Ed Hanson: Trump in office a little more than two years, so tried two years back. I’m pretty sure it doesn’t matter if I go three years.

      1. AS

        Professor Chinn,
        Do I understand you correctly, that when you say ” 2014 to 2016 stochastic trend”, you are saying that you used nonfarm data from 2014m1 to 2016m12 to develop the model to then do a dynamic forecast from 2017m1 to 2019m12?

        I found that if I use data from 2010m1 to 2016m12, the dynamic forecast from 2017m1 to 2019m7 has a Theil U2 of about 0.69, compared to a Theil U2 of about 3.5 using data from 2014m1 to 2016m12. There is a dramatic difference in the fit of actual and forecast, favoring the data set from 2010m1 to 2016m12.

        I am not writing this to be argumentative, just trying to understand the most appropriate sample data to use.

        1. Menzie Chinn Post author

          AS: I didn’t pick an optimal model, I just picked approximately the same time period post and pre 2017M01. In this case, it’s just fitting a pre-break trend; I think better to use a stochastic trend than a deterministic time trend given the time series characteristics of NFP.

          1. AS

            I did use a stochastic trend also. Dlog(payems) c.
            I was very surprised that the Theil U2 was less than 1.0. I seem to rarely find that a dynamic forecast over two years or more has a Theil U2 less than 1.0.

            I also found that if I used data from 2009m1 to 2016m12, the dynamic forecast is below the actual.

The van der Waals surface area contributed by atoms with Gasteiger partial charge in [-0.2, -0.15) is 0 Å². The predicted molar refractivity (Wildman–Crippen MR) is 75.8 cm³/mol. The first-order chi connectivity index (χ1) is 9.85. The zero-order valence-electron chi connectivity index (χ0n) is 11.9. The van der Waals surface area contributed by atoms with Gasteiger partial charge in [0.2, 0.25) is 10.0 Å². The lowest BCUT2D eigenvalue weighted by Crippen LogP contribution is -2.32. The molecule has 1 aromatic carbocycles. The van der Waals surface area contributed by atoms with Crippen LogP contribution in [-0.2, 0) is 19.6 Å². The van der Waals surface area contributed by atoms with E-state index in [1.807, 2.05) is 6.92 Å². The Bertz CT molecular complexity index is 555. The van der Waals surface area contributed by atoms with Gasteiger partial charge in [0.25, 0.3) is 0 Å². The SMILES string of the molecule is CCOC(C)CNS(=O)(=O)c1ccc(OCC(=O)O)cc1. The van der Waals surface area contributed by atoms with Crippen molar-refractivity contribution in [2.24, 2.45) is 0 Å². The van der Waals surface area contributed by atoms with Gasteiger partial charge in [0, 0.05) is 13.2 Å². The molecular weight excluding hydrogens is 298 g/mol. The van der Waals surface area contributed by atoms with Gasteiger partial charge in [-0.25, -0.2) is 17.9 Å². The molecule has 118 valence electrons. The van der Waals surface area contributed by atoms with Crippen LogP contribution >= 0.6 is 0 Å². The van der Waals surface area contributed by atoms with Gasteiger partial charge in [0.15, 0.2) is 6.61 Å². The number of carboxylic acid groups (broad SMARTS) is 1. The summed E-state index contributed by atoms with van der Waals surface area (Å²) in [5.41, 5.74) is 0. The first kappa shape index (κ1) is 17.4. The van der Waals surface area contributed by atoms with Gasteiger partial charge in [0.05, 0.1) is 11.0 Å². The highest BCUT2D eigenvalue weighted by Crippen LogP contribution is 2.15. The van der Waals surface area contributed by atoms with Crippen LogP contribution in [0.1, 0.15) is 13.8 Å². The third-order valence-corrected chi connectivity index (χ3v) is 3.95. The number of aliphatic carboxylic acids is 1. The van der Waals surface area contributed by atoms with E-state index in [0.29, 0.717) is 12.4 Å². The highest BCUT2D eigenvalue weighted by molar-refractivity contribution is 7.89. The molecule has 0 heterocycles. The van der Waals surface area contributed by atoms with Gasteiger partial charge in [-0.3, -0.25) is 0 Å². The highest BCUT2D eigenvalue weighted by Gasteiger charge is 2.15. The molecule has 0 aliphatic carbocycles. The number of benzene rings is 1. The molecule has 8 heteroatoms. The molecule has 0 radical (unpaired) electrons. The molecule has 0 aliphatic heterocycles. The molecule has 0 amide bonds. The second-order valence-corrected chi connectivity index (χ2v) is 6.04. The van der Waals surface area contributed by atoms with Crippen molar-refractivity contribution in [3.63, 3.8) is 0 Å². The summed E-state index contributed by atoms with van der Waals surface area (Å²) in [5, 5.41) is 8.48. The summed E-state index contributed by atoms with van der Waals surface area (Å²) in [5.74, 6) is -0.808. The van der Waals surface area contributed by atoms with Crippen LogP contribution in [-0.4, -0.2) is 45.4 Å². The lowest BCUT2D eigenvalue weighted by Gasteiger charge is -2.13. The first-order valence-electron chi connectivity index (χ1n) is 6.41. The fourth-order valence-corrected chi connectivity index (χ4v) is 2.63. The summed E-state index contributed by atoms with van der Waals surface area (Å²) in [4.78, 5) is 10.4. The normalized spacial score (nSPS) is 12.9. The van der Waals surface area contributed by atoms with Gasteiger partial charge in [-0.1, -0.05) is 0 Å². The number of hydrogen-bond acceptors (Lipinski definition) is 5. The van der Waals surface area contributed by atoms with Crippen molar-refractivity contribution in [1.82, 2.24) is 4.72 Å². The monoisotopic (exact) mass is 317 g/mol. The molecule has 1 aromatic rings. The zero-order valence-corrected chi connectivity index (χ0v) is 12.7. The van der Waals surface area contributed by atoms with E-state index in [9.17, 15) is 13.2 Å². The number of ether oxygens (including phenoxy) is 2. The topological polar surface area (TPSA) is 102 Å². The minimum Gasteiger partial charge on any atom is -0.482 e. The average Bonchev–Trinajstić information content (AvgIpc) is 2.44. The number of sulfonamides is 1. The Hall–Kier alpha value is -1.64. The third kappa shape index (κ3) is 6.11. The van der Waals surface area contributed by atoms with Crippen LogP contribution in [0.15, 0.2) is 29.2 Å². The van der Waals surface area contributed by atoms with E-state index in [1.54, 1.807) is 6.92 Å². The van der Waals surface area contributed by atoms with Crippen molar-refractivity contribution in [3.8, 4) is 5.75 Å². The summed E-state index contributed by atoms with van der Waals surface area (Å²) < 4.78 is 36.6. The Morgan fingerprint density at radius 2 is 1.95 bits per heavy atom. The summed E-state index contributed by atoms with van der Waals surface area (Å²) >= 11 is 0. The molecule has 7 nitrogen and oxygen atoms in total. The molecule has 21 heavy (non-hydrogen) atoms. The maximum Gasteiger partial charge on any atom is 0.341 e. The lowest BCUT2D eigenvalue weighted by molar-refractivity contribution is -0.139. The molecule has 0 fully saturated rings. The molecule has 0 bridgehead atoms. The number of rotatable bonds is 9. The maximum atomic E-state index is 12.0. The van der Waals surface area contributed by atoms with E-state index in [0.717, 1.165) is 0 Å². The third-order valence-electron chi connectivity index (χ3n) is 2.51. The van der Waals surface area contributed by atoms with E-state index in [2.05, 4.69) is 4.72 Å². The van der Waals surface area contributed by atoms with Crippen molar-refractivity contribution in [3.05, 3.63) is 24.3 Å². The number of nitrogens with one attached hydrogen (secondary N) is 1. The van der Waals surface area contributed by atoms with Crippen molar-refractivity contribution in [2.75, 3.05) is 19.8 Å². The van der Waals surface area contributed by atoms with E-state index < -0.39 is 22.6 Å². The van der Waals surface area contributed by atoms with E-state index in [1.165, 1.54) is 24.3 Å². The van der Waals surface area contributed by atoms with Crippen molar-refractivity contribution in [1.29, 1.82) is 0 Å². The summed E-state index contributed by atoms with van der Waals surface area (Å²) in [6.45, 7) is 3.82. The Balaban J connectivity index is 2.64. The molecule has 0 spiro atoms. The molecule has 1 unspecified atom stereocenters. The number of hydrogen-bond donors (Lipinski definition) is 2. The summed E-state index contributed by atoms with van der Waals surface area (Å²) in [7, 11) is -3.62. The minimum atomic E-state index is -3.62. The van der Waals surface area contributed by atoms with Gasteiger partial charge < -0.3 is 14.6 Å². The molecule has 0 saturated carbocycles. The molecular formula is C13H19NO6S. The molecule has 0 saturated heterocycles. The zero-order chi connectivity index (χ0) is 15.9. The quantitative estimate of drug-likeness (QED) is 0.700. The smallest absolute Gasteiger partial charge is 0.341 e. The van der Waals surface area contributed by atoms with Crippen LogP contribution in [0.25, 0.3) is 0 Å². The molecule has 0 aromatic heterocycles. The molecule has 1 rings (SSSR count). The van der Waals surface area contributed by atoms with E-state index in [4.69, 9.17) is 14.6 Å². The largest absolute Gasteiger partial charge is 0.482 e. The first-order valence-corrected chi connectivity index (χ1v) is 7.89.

All quite confusing.

          2. 2slugbaits

            AS if I used data from 2009m1 to 2016m12, the dynamic forecast is below the actual.

            You’re asking the constant term to do a lot of work. As you move through 2009 and on to 2010 you will see that unemployment bottoms out in early 2010 and then starts to steadily increase. Put another way, employment passes through the second derivative in early 2010. So if you want to include 2009, then passing through the second derivative implies that you really want to use two orders of differencing; however, when you use two orders of differencing you do not want to include a constant. But since most of the time employment is on an upward trend using two orders of differencing also results in a bit of overdifferencing for post-2009 observations. The cure for overdifferencing is to add an MA term. Bottom line is that you might want to try an ARIMA (0, 2, 1) without constant covering Jan 2009 thru Dec 2016. This also lowers the AIC and SBC. Then forecast dynamically through Jul 2019. You’ll find that the Theil’s U2 is around 0.63. The ugly part of using two orders of differencing is that the 95% interval fans out over a wide range.